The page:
Ireland in the medieval world, AD400–1000
Landscape, kingship and religion
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‘A work of considerable originality ... brimming with insights and warmth for the subject. It is one of those books that wants to share the subject’s secrets with newcomers rather than keep outsiders at bay, and the author’s passion for her field of study is writ large on every page … the delightfully evocative and freshly imaginative opening excursion through the physical landscape of early Ireland is taken at quite a canter before the book arrives at the more familiar territory of kingdoms and churches. Familiar themes they may be, but within them exciting new avenues of investigation are opened up … This is a book to read and re-read, it is a book to savour, to ponder and to explore ... it is in fact a joy. Is it value for money? It is worth three times its price’, Seán Duffy, History Ireland (May/June 2015).
‘Ireland in the medieval world is, in many respects, the twenty-first-century companion to Byrne’s Irish kings and high-kings (1973) … In her treatment of the landscapes of early Ireland, Bhreathnach focuses on the sea, wildernesses and settlements of the island … The real strengths of this book are the great breadth of scholarship that Edel Bhreathnach brings to kingship and religion and the immense energy behind her search for new ways of expressing early Irish medieval culture and society … It is a dynamic and novel reading of the early medieval past which will encourage further imagining of Ireland within the medieval world’, Elizabeth FitzPatrick, Studia Hibernica (2014).
‘A well-presented volume containing both colour and black-and-white images … it is largely a fascinating historical account of the nobility and the early Church in Ireland … The book excels in its use of historical and literary sources to explore the roles of kings and the Church in early medieval Ireland … this is a valuable addition to the library of anyone with an interest in the Irish past … it is interspersed throughout with examples that bring both the text and the past to life … It paints a clear picture of royal and religious life and surely succeeds in inspiring its readers “to explore the fascinating culture and history of early medieval Ireland”’, Michelle Comber, Journal of Irish Archaeology (2015).
‘Bhreathnach draws on archaeological evidence to supply insights into a society that has left only oblique views in the written record, proposing a revised view of the place of Ireland in medieval Europe … the book features eight pages of color plates and many photos, and is a must for academic libraries, particularly those with extensive history or archaeology collections. Essential’, Choice (December 2014).
‘[The book] narrates the story of Ireland’s emergence into history … well indexed and written in Dr Bhreathnach’s engaging style, this book is probably aimed at the more informed reader but contains something for anyone interested in this time in Irish history', Nick Maxwell, Archaeology Ireland (Spring 2014).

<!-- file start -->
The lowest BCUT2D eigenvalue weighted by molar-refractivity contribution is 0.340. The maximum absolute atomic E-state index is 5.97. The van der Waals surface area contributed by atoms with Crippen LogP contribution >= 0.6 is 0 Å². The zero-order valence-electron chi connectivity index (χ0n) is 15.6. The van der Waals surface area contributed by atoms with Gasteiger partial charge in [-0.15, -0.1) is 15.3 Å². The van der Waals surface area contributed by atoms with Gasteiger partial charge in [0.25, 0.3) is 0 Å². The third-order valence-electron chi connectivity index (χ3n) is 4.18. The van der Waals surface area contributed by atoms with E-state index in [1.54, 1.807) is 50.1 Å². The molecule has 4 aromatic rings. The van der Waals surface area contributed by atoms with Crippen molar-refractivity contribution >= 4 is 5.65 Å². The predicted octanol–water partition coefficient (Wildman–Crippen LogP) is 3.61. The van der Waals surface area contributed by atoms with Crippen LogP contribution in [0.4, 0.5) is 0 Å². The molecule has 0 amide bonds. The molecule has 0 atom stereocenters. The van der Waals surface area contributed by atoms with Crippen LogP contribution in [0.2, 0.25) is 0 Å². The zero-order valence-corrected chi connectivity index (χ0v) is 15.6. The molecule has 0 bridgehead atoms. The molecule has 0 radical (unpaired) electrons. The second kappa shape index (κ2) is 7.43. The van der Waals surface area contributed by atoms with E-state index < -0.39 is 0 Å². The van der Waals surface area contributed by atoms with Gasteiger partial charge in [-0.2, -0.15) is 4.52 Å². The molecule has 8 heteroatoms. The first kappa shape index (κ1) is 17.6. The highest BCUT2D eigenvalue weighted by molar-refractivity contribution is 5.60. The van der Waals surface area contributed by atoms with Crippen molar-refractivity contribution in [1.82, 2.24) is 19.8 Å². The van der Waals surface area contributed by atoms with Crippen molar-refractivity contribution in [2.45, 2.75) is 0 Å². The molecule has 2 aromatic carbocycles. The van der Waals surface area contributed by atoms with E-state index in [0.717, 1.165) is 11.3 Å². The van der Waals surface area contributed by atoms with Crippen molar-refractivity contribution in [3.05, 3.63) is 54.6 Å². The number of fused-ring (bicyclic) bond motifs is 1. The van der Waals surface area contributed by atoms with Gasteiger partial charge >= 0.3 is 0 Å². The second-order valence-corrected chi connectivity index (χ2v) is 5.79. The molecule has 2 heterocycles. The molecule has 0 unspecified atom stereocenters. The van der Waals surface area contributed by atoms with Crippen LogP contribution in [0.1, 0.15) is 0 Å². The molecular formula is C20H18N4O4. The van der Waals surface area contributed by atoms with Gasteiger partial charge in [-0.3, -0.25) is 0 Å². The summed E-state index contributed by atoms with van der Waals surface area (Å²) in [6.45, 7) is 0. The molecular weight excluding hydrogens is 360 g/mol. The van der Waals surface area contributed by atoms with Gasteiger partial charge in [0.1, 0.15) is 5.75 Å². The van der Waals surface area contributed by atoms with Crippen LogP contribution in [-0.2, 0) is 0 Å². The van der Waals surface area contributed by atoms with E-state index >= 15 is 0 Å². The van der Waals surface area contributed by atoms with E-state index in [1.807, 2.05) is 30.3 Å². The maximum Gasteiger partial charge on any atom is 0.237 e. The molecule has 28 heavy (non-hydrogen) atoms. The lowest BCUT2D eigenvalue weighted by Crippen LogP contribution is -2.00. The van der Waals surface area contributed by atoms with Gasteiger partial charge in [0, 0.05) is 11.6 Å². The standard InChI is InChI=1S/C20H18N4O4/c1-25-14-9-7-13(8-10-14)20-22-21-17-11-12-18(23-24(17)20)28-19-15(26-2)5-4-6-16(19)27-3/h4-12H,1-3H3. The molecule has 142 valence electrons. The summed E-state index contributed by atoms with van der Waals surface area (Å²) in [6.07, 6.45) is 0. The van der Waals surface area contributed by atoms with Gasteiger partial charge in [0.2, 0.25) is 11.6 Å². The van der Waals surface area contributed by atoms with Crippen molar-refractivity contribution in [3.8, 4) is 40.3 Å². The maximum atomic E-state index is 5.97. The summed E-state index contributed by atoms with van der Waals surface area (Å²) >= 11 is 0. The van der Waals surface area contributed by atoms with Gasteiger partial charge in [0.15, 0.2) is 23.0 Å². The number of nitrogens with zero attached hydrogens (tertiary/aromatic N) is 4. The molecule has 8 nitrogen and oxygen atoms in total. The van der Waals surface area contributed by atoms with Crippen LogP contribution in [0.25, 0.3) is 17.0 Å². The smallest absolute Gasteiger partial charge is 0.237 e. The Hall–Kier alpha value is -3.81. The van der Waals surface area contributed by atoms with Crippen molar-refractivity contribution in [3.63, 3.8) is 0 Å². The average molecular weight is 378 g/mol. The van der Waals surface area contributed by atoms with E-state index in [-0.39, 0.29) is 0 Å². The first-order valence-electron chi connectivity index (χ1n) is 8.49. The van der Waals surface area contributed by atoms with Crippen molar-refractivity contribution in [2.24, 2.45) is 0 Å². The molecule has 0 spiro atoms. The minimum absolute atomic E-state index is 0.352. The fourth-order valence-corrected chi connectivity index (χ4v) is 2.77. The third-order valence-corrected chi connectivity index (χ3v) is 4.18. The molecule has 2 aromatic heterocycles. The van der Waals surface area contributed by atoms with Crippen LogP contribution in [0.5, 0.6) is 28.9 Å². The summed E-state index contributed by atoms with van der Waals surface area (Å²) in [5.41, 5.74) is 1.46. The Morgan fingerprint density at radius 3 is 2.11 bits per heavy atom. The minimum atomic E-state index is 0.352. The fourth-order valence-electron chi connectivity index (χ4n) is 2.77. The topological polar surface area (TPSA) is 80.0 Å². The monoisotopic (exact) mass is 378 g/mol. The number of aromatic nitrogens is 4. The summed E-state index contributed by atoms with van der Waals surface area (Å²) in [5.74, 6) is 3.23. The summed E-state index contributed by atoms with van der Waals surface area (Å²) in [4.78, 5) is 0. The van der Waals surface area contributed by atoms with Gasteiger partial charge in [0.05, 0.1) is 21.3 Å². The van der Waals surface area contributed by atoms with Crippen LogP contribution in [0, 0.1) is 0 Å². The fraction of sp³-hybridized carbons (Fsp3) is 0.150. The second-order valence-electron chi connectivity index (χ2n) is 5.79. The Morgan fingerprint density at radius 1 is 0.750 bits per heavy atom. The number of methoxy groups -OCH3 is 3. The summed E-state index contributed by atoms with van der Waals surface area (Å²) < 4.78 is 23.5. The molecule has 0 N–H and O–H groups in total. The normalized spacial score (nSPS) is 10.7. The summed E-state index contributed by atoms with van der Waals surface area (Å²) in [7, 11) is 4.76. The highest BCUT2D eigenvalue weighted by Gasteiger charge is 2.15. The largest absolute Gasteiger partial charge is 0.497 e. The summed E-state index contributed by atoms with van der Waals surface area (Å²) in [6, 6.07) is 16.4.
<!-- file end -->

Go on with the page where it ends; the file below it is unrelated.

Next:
‘The foundations for this splendid book have been laid down over many years of research and the publication by the author of numerous papers that prepared the way for this substantial statement. Edel Bhreathnach combines historical, archaeological and environmental evidence with insights from anthropology to give the reader a fresh portrait of the landscapes of Ireland … A particular virtue of this book is the author’s attention to trying to understand how the institutions of early Ireland worked and how individuals were affected by them … it will repay reading again and again’, Michael Ryan, The Irish Times (31 May 2014).
An exceptionally well researched history of the period that is, very importantly, equally accessible to the general reader, student and academic … As a work of history, Edel Bhreathnach has not only revealed much of Medieval Ireland, but more importantly she has made Medieval Ireland more readily identifiable in our modern landscapes, place-names, family names and, of course, in our archaeological and architectural heritage. An excellent read. Highly recommended’, Michael Merrigan, Ireland’s Genealogical Gazette (June 2014).
‘History, anthropology, archaeology, law, literature and genealogy – it seems as if literally no stone has been left unturned in t his new book on Ireland in the Medieval world! As written by Edel Bhreathnach no less should be expected. But we still have to be grateful. This is where to start if you wish to get a sense of place … This is a grand book about the cultural history of a “lived-in landscape”: As a reader you get a perfect “sense of place” while being thoroughly entertained … Highly recommended not only for students and general readers, but simply for Medieval Travellers bent on discovering the fascinating history of Ireland', Karen Schousboe, www.medievalhistories.com (June 2014).
‘In this new and questioning era, Bhreathnach begins at the very root of the matter, by placing the modern study of history squarely in the ancient Irish tradition of seanchas, a branch of learning whose earliest glimmering we see in such works as the Leabhar Gabhála, wherein the then custodians of Ireland’s learning sought to integrate their received traditions into the new biblical learning of Christianity. They created a story of the past as best they could with the materials at hand, just as historians do today ... let the trumpets flourish, a fine work has been born!’, Lenore Fischer, North Munster Antiquarian Journal (2016).